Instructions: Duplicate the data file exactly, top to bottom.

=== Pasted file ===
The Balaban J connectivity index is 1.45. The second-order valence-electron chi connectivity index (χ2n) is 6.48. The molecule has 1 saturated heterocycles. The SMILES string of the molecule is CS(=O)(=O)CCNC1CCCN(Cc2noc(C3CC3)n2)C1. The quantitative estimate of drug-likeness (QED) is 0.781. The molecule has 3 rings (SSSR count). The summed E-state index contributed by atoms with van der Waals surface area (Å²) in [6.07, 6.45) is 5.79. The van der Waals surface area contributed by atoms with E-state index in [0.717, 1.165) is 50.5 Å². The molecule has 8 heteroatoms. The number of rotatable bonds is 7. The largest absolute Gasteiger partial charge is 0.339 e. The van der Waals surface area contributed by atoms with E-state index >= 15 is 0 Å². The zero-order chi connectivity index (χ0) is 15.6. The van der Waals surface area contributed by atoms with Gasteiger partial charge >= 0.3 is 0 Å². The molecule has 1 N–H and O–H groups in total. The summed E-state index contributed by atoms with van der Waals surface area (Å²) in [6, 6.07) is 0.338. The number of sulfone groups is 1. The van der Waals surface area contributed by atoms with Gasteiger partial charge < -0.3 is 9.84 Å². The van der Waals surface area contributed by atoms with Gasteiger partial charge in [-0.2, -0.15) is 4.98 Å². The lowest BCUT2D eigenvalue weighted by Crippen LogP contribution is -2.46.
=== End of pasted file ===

The Balaban J connectivity index is 1.45. The second-order valence-electron chi connectivity index (χ2n) is 6.48. The molecule has 1 saturated heterocycles. The SMILES string of the molecule is CS(=O)(=O)CCNC1CCCN(Cc2noc(C3CC3)n2)C1. The quantitative estimate of drug-likeness (QED) is 0.781. The molecule has 3 rings (SSSR count). The summed E-state index contributed by atoms with van der Waals surface area (Å²) in [6.07, 6.45) is 5.79. The van der Waals surface area contributed by atoms with E-state index in [0.717, 1.165) is 50.5 Å². The molecule has 8 heteroatoms. The number of rotatable bonds is 7. The largest absolute Gasteiger partial charge is 0.339 e. The van der Waals surface area contributed by atoms with E-state index >= 15 is 0 Å². The zero-order chi connectivity index (χ0) is 15.6. The van der Waals surface area contributed by atoms with Gasteiger partial charge >= 0.3 is 0 Å². The molecule has 1 N–H and O–H groups in total. The summed E-state index contributed by atoms with van der Waals surface area (Å²) in [6, 6.07) is 0.338. The number of sulfone groups is 1. The van der Waals surface area contributed by atoms with Gasteiger partial charge < -0.3 is 9.84 Å². The van der Waals surface area contributed by atoms with Gasteiger partial charge in [-0.2, -0.15) is 4.98 Å². The lowest BCUT2D eigenvalue weighted by Crippen LogP contribution is -2.46.